It is not evil to be a western boy. It is a mere dream of dignity and simple happiness, of comfort including toilet soap, when one has seen so many maimed limbs and so much rubble.
Besides what do we know of the child’s feet and hands? The promise is what we can’t see: the scar, the secret wound which perhaps he doesn’t know yet, the ingentive which will require him to achieve something.
Today there’s no school although it is Monday.
And yesterday we didn’t play basket-ball in the yard behind the blocks of flats.
The street is stripped and deserted. Last winter we cut all the trees.
It’s cold and it’s raining.
September has come again and again we have no school.
…They’ve opened our school again. Seated on our chairs we’ve counted ourselves. Hardly half of us are present. We’ve studied our mother tongue, physics and Latin…
Our school with broken windows, destroyed walls, cartridge shells, is surrounded by bags of sand. Today we’ve opened our school.
We’ve cleaned our yard from hatred and we’ve counted ourselves. We’ll go on…
She is a mother. The milk that fed her children was the very substance of humanity.
The same for her body, when she was young. Her wrinkles today, her white hair, the aroma of the bread she baked, all this belongs to the human race. But there are offices, headquarters, clubs, secret meeting places where people think just the opposite.
How much suffering can a single eye encompass? And through how many horrid ordeals and evil trials can a single head be tested? Just like a bridge tested for its reliability.
He has gone away to somewhere else, singing a song whose sealed words have roamed among the ruins ever since the midst of times. Rising above the smoke and huddled together the souls eagerly look for the oxygen of this impenetrable song.
True, I saw little in Sarajevo, almost nothing. For instance I didn’t see the people queueing for bread under a shower of shells. Nor did I see the people killed while carrying water. Nor blood run and dogs drinking it. I didn’t see the neighbouring villages either, with their girls thrown into the river after they had been raped, nor the children run over by tanks, nor those tortured to death. No, in Sarajevo I saw nothing. Not even the little girl wounded by a sniper while she walked back from her mother’s burial. I suffered neither from hunger nor from fear. I didn’t see the people being driven mad living a nightmare from which they’ll never come out. I didn’t see the dead either, but I saw their tombs. The date of birth varied but that of their death was always the same. Because they had all died the last two years. I also saw the ruined houses, the post office building burnt down, and that crowd of cripples suddenly fill the streets. True, I didn’t see that war. But I saw its face. In Sarajevo, my love. I won’t forget.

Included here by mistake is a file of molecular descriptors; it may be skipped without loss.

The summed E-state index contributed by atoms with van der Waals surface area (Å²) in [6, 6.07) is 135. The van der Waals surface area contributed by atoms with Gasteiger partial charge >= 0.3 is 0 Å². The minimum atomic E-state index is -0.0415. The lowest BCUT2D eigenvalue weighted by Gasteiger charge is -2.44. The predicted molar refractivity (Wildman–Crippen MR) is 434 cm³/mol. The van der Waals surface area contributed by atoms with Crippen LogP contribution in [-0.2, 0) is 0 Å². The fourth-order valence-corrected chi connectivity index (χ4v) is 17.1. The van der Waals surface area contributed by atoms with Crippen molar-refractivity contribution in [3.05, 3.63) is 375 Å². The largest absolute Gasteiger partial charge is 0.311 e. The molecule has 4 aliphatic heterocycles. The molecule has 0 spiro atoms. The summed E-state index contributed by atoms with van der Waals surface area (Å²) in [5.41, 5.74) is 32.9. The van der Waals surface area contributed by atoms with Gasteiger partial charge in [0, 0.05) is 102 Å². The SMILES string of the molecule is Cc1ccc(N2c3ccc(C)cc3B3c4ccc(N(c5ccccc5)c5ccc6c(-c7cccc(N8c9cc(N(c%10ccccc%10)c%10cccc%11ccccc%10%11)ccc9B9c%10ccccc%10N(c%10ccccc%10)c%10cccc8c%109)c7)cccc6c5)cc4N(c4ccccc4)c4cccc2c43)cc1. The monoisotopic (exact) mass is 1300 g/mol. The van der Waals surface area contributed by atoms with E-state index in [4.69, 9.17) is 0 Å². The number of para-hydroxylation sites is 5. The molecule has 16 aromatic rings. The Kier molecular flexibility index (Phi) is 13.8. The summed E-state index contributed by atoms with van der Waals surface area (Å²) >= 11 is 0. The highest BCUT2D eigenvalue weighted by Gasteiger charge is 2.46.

Someone who has seen the war, one who has lived through the war, someone who has lost everything in the war and no longer hopes for anything, what does he ask for?
He doesn’t say: help me, listen to my complaint, come to my rescue.
He says: “Look at me” as a child does at nightfall.
Ringing in the cold silence, when totally forsaken, forsaken by all the powers and all aid, man’s final question in the distance echoes Job’s scream: “What sort of face was mine when my mother was not yet born? What sort of face is mine, if no one looks at me?”
Suffering is meaningless and will not be redeemed, people are unconcerned even in their demonstration of pity, the guilty will remain unpunished, and in the end, all will be forgotten.
He knows it.
Then he meets the gaze focused on him by the photographer’s lens.
But this gaze is in no way an answer;
it only makes visible, multiplied and heartrending, the last question of man, when he has relinquished all
“who am I when no one looks at me?”
It looks as if our faces now were only one.
As if our grief had become his.
So many times we went and so many times we came back.
The water we drink, the air we breathe, the soil we tread upon… The God we pray, the voice bursts from our throats…
Our beloved dead, our missing, our humiliated relatives…
Our sadness, our immense sadness.
It looks as if our faces now were only one.